Yes, it's an eight-wheeler, but two of them are just for show. The original plans for Tankor would have included clear plastic windows, but that didn't survive to the final product. The plane's skidplate is now the top of the truck's tank. There's a sizeable gap behind the cab, but the weakest part of this mode is the back end: there's no sort of cover back there, so you just see a big hollow and two halves of the cockpit. Whoops. The cab is blue and the body is mostly black, but the roof is gray and some purple comes through, as well.
The instructions show the guns attached to ports at the back of the truck, but that seems strange. Those will eventually be the robot's fists, and if the guns are supposed to go there, why are there similarly sized ports up by the cab? While a plane would need guns, a fuel truck wouldn't - it seems more likely they're meant to be smokestacks. Plug them in at the front of the truck, and point them straight up, and there you go.
Okay, robot time! Again, remove the guns and set them aside, but this time follow that up by taking off the top of the tanker, as well. Raise the front windshield, split the cab and lift it straight up. Hinge the plane's nosecones up, then fold the pieces down to the sides. Raise the head out of the chest (in a move Hasbro calls "an exciting head reveal"), unfold the plane parts to become arms, and position the wings however you feel.
Tankor has two weapons: the big gray panel splits to become a "melee blade," while the two guns stack to form a "quad laser." The big blade is kind of goofy, but it's certainly not the worst TF weapon we've ever seen, and it has the distinct advantage of being removable, rather than permanently attached,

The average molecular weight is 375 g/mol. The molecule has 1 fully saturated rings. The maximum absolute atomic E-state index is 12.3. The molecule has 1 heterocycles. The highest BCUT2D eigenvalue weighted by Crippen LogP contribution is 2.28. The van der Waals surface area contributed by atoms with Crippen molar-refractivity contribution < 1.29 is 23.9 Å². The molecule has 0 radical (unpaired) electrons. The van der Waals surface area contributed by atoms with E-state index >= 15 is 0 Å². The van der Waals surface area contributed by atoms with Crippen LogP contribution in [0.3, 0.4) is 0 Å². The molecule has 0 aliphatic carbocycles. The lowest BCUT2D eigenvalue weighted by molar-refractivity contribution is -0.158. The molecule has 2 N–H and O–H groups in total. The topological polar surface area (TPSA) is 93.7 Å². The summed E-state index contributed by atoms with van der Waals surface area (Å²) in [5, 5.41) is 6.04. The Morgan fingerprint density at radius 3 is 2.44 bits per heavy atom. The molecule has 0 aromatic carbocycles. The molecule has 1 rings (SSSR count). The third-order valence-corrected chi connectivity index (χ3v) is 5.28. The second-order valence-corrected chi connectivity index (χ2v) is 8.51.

like so many weird armaments of the past. The double-gun never stops looking like one gun stuck on the top of another, but the arrangement is a throwback (intentional or not) to the "Double-Targetmasters" of G1: TFs with two Targetmaster weapons that could be plugged together.
Octane's head, in robot mode, is 5½" tall, but the big shoulders add another 1¼" to that. The articulation allows for plenty of action poses, with hinged knees, swivel thighs, balljointed hips, swivel wrists, balljointed elbows, double-balljointed shoulders and a swivel neck. The design is very "leggy," particularly below the knees, but in general he's pretty good. The body is mostly black, with purple on the arms, and white and blue on the legs. Other than the wings, he's fairly kibble-light.
No, Octankor isn't a perfect toy. There are some real design oddities in both vehicle modes, but the transformation process is fairly clever and the robot mode is nice. Okay, so his weapons could have used some more work. But go back and look at the original G1 Octane, and it had all the same problems this one does, plus several others. Giant gap in the truck mode? It's there. Top of the tanker pops off to become goofy weapon? Of course. The robot's arms are blantantly visible in both truck and jet modes, and there are some pieces you have to remove and set aside, rather than transform? Oh, wait, no - that's just the original. Octane may have been a super-obscure character to choose for an update, but Tankor shows that Classics 2.0 is going to be every bit as good as the first effort.